Reviewed by George Basler
The four characters in God of Carnage are not the type of people you want to have over for dinner. They’re distinctly unlikable, hiding deep-seated hatreds under cultured facades.
But, boy, are they funny. At least that’s the case in a gleefully nasty new production that opened this past weekend (Feb. 1-3) at the Cider Mill Stage in Endicott.
Bolstered by first-rate performances, the four-person production is fast-paced and darkly hilarious, especially in an explosive second act in which the two couples’ passive/aggressive dislike of each other gives way to outright hostility.
The play is by French playwright Yasmina Reza, who specializes in satirical plays about middle class angst. God of Carnage certainly has that tone. Despite the theatrical maxim that “satire is what closes on Saturday night,” the play had a successful, 15-month Broadway run in 2009-10.
The Cider Mill production is the debut effort of the Fab Arts Company, which is planning to stage four contemporary plays at the Endicott playhouse this season.
Jake Wentlent, a Binghamton actor who is heading the company, hopes the plays will appeal to audiences who patronized the former Cider Mill Playhouse but also attract audience members looking for something that is a little more cutting edge.
“I like the term ‘adventurous,’” Wentlent said.
God of Carnage is certainly that. The play opens in a tastefully furnished Brooklyn apartment where two couples are meeting to have a seemingly rational discussion about a playground fight between their two sons that left one boy with two broken teeth. They start by exchanging innocuous pleasantries and even share dessert. But the discussion slowly, but surely, deteriorates into a battle royale that is less about the boys and more about the hidden resentments of the ostensible adults in the room.
Over 90 minutes, insults fly, animosities are revealed and alliances change from moment to moment. First, it’s one couple against the other. Then, it’s women against the men. Then, it’s every person for his or her self, and God help who’s left standing.
God of Carnage needs skillful acting and direction to make it work. The Fab Arts production delivers both. Director Tom Kremer, a professor of theater at Binghamton University, has paced the action with a deft touch. He skillfully stages bits of physical comedy, which draw hearty laughs, as well as more subtle moments, such as when the two female characters cross their legs in union to make one of their particularly nasty points.
The four cast members — all veterans of other local productions — give performances that are pitch perfect in tone, with comic timing that is as exact as a Swiss watch.
Adam Holley brings the right mixture of comic annoyance and physical humor to the role of an ethically-challenged lawyer who is so wrapped in his constantly ringing cellphone that he rudely ignores everyone else in the room, particularly his uptight wife.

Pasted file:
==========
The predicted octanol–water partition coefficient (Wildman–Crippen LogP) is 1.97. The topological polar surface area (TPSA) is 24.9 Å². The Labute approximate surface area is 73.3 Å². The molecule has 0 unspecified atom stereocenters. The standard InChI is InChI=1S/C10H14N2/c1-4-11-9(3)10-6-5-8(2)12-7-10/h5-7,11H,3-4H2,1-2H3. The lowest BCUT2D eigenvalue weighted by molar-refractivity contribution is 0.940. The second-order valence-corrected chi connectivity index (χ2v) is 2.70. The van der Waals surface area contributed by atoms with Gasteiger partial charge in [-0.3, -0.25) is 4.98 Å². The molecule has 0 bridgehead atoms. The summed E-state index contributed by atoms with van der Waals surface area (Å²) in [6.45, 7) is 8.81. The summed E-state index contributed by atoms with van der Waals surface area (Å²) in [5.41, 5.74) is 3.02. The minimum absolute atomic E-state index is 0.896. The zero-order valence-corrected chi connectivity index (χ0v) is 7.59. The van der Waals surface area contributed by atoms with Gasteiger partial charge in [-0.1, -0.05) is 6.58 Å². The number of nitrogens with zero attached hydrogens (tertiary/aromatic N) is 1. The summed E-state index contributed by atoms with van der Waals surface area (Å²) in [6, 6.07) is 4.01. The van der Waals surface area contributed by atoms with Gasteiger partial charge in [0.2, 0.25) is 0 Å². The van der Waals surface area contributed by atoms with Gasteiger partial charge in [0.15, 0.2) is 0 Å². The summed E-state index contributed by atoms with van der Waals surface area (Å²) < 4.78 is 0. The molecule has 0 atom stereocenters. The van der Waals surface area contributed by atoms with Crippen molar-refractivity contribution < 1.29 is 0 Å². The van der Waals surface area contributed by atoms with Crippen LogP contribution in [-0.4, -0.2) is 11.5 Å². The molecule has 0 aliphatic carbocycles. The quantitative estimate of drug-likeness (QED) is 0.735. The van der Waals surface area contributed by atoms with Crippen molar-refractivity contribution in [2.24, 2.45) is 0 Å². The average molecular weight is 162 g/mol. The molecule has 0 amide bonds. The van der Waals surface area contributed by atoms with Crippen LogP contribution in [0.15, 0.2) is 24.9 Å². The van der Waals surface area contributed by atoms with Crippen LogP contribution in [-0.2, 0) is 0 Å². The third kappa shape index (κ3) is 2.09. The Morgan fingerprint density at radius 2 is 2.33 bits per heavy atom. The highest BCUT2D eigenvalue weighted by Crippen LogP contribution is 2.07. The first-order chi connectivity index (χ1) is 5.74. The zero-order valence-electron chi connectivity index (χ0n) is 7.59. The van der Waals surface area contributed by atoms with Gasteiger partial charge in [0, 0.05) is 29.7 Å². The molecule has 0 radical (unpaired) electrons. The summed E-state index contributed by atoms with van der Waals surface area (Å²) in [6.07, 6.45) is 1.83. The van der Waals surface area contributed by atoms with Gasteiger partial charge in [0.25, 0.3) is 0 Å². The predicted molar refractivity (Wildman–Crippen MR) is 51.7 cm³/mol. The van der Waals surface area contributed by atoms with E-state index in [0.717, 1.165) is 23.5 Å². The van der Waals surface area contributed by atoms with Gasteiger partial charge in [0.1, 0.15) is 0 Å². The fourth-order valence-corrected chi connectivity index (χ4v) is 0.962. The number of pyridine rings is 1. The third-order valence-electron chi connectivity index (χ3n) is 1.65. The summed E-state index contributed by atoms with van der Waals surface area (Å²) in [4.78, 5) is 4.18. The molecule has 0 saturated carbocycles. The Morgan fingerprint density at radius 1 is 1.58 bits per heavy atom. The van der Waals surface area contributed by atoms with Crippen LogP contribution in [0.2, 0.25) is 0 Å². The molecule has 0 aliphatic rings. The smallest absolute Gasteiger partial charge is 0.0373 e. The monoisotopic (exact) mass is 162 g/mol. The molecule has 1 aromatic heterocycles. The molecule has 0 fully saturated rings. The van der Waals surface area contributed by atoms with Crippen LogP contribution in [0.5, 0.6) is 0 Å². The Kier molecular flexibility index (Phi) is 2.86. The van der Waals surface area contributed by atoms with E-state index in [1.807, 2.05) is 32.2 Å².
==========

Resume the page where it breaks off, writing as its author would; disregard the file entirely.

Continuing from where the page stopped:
As the wife, Tiffany Jhingoor successfully makes the transition from docile pet (her husband’s nickname for her is “wuff, wuff”) to raging tigress who, after a few belts of rum, is ready to rip her husband, and men in general, to bits. Jhingoor has a flair for physical comedy, and she has some of the play’s best lines.
Jana Kucera and Brendan Curtin also excel as the other couple. Kucera plays the seemingly most rational person in the room, a character who wears her liberal sensibilities like a badge of honor and, at the beginning of the play, seems ready to burst into a chorus of “Kumbaya.” But that pleasant exterior gives way to hysteria as the character reveals her real inner venom. Kucera plays both extremes well.
Curtin also deftly plays the extremes of his character. He starts out a seemingly nice guy, a bit too eager to please, and ends up a raging nihilist, who hates everybody and everything to the point that he throws his daughter’s pet hamster into the streets of Brooklyn because the rodent annoys him (This action is played for laughs so it’s not as shocking as it should be.)
Some critics have labeled Reza’s play as an expert analysis of social hypocrisy. For me, though, it played more like an outrageous cat-fight, gussied up with some sociological babble.
It’s a cat-fight that Holley, Zhingoor, Kucera and Curtin bring vibrantly to life.
If dark humor is your cup of tea, God of Carnage is a furious delight. The Fab Arts Company is off to a promising start.
IF YOU GO: God of Carnage will be performed at 7:30 p.m. Thursdays through Saturdays and at 5:30 p.m. Sundays  through Feb. 17 at the Cider Mill Stage, 2 Nanticoke Ave., Endicott. Tickets are $20 to $25 and can be purchased at  or by calling 206-7779 between 1 and 6 p.m. Details: Visit or